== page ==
CULTURE & ARTS
11/03/2014 09:19 am ET Updated Dec 06, 2017

There Now Exists An Official Book Of #ArtSelfies

You've seen it in person. (A group of teenagers grabbing the marbled backside of a muscular David in the nude.) You've seen it on Instagram. (A hilarious and cultured college friend standing before Kara Walker's "A Subtlety.") You've seen it online. (Beyonce and Jay Z smiling with the eyes before her majesty, the almighty Mona Lisa.)

Yes, the art selfie is very, very real. And now, the cultural phenomenon has its own book to prove it. Art collective DIS has created a book, aptly titled "#artselfie," chronicling the peculiar phenomenon of this living art archive. The 128-page publication raises some relevant questions about the contemporary selfie craze and its ramifications in the art world. What happens when you mix the most highbrow of art forms (a van Gogh self portrait) with -- arguably -- the most lowbrow (pouty face and a peace sign)? Are those who dare to #artselfie detracting from the art or adding a new layer of complexity to the image?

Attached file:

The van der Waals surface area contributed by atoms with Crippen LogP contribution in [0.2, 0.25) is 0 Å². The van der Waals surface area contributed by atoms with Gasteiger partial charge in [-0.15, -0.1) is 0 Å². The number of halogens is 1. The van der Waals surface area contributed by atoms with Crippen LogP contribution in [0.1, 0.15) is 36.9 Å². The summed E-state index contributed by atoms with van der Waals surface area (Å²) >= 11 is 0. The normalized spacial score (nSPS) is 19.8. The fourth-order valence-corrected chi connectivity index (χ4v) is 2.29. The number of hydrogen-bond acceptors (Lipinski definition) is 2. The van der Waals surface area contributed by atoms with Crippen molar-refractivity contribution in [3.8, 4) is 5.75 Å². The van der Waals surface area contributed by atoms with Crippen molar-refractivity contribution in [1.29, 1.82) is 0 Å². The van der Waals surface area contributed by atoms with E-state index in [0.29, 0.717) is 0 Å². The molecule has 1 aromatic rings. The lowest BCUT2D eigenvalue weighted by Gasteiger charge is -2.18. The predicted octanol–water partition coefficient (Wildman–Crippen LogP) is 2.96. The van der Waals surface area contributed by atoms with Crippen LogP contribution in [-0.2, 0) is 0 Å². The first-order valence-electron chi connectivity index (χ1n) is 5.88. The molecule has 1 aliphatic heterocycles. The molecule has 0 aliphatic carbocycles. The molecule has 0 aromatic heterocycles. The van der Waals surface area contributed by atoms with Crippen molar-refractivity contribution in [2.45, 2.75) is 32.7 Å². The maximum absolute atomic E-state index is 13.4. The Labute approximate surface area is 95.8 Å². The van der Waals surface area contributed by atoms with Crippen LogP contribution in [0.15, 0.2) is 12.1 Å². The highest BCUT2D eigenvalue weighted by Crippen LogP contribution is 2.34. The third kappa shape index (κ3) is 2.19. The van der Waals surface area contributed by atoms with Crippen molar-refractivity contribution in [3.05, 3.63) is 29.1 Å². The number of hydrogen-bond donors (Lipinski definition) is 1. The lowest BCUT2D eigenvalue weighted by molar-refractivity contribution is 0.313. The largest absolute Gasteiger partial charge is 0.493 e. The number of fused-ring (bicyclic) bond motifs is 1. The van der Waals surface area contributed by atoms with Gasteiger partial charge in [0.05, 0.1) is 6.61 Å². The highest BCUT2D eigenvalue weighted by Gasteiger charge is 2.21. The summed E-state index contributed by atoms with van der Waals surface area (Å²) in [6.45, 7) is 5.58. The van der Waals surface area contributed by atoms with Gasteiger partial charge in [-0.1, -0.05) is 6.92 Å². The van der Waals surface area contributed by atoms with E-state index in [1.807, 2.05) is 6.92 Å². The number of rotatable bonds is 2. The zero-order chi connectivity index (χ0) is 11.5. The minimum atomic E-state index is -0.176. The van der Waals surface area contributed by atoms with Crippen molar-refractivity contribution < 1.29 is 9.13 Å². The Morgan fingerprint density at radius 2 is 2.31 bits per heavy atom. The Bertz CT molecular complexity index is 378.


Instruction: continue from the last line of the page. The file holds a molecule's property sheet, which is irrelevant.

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"Selfies are mirrors we can freeze," author Douglas Coupland states in the book's introduction. "Selfies allow us to see how others look at themselves in a mirror making their modeling face when nobody’s around... except these days, everybody’s around everywhere all the time." Indeed, few images have become more widely dispersed than the go-to selfie faces originally intended to be viewed in the privacy of one's own bathroom (or cell phone screen.) Thanks to DIS' aggregate website #artselfie, not a tagged art selfie goes unseen.

The #artselfie compendium contains self-made shots of artworks by Frida Kahlo, Jeff Koons, Pablo Picasso, Mike Kelley and Yayoi Kusama. Many of the artists included could never have imagined their prized objets d'art would become backdrops for social media's endless performances. Yet more contemporary artists acknowledge and in some cases anticipate the selfies that are so often folded into the art viewing experience. Selfies may not only dictate the way art is archived today, but even how it's created.

What is really going on when we're seeing someone see art? Is the #artselfie the final frontier of interacting with an artwork in the contemporary age? Or is this all an awful phase we should blame on Kim Kardashian? Find a copy, published by Jean Boîte Éditions, and see for yourself.

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